11/05/2007

What I did on my Holidays

I've been back from Taipei for almost a week now. I came home to the most miserable weather imaginable: grey sleeting rain and black churning clouds and a bitter cold wind. And lots of very depressed looking Scottish people. With weather like this, and you wonder why we all look so miserable.

Taiwan was great. Not perfect, but a lot of fun. It's also possibly to live there incredibly cheaply - I'm looking into going back over, possibly early next year, for anything between a few and several months depending on how certain visa issues work out, and whether I can get anyone to rent my flat out in the meantime. A lot of people from the States and Australia wind up there, teaching English. But a bit of a sabbatical and a break from Scotland - especially at this time of year - seems like the way to go.

I really love the cheap Sony Vaio I bought some months back, but if there's one thing I really don't love, it's Windows, particularly since I got a Mac Mini a year or two back. The Vaio ran W2000 and it was just an endless litany of crashes and software issues. In the end I got sick of it and dropped a couple hundred on a refurb 12 inch ibook from Cancom.co.uk. It's just sickeningly good, from setup through to its automatic detection of my wifi network. It's sweet to write on, like the Mac Mini, everything a portable writing experience should be. A mac notebook is something I've wanted for a long, long time.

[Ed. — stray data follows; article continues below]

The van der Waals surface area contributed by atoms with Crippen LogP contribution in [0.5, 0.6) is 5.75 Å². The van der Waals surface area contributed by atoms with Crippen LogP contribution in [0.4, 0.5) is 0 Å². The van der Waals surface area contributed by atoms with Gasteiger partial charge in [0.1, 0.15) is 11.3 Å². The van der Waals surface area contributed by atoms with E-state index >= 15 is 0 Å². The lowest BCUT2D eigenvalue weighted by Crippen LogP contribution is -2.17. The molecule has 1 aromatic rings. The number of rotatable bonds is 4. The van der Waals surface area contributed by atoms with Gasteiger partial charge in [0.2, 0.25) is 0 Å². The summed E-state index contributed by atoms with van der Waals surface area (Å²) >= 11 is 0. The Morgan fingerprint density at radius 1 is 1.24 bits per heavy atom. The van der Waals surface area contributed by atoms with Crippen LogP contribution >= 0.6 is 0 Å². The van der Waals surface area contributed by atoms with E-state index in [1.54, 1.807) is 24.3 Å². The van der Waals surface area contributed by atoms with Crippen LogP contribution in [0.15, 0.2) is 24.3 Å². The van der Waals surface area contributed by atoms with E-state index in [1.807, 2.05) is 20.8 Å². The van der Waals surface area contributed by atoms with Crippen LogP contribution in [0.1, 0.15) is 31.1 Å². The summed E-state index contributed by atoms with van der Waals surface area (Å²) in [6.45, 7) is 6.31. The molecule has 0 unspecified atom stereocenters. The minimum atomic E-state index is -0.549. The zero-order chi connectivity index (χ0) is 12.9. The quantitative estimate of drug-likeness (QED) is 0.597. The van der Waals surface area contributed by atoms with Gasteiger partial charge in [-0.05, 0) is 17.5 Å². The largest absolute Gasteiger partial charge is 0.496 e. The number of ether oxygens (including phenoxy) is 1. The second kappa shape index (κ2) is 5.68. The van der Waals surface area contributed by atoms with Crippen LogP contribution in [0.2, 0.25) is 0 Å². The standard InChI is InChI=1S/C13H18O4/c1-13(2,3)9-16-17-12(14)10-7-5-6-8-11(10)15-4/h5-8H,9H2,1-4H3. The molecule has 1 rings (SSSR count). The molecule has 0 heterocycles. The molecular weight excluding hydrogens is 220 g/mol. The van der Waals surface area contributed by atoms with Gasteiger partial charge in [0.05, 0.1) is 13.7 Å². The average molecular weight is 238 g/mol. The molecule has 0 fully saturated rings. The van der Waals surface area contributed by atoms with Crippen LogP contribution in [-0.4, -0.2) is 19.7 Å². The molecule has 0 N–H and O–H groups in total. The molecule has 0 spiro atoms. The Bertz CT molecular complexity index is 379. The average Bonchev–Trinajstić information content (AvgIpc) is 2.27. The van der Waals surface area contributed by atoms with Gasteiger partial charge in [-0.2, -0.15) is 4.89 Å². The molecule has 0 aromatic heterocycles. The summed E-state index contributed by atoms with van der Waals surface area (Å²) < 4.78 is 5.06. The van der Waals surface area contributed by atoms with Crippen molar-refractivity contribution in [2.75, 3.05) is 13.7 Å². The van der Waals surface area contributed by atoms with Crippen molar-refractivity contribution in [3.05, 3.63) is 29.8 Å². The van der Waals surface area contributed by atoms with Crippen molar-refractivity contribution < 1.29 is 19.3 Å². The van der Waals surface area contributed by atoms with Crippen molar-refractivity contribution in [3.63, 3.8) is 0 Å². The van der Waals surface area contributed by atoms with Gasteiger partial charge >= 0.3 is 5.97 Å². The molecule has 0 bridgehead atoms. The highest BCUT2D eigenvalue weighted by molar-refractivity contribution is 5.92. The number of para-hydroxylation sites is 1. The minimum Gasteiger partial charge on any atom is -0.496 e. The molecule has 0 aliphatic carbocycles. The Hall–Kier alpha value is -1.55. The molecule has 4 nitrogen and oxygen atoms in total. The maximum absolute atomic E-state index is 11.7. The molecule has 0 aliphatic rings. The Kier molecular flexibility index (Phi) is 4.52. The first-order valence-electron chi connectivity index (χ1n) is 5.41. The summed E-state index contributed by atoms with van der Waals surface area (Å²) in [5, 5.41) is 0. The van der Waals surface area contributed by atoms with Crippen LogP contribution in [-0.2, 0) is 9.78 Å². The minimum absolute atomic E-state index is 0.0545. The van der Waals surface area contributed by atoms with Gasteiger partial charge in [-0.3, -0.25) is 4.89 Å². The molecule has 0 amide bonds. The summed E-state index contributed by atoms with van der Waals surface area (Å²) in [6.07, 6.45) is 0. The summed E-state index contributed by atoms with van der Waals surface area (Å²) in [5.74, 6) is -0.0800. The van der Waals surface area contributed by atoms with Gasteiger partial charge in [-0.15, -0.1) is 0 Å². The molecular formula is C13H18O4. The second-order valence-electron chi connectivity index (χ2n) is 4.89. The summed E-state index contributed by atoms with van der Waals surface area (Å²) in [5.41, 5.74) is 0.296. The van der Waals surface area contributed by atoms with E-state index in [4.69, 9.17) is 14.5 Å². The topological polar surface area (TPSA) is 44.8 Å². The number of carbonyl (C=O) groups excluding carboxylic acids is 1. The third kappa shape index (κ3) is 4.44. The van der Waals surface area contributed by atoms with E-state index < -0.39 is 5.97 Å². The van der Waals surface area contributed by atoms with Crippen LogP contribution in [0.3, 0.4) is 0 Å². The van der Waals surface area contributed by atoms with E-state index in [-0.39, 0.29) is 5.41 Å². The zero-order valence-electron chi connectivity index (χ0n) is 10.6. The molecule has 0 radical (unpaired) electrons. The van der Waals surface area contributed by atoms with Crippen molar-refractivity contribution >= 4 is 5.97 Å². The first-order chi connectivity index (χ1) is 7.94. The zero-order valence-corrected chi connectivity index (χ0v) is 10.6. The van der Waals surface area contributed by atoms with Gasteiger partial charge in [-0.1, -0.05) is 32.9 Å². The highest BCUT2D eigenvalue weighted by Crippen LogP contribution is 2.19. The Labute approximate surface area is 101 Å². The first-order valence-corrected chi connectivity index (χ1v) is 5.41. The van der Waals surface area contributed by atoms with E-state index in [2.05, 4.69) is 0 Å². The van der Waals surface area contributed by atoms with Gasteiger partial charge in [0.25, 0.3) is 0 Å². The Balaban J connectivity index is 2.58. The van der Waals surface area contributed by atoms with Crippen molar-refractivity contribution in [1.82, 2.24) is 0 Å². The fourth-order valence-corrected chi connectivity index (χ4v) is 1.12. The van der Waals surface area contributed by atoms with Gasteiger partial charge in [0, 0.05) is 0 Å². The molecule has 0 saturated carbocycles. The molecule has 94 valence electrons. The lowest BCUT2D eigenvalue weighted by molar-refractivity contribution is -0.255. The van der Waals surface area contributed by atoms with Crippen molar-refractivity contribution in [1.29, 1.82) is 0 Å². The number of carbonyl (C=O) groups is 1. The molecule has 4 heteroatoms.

More good reviews are still coming in, particularly this very nice one from Lisa Tuttle, who reviewed Stealing Light in The Times last week (I recall meeting Lisa a couple of times in the early Nineties when she visited the Glasgow Science Fiction Writer's Circle, and I still have a copy of Windhaven, a novel she wrote with George RR Martin some years ago):
Dakota Merrick is propelled into the centre of events against her better judgment. She is a former military pilot and “machine-head” — implants in her skull enable her to survive, but may be responsible for the trail of death and destruction in her wake. The action is intense — but it's intelligently written and thought-provoking as well.
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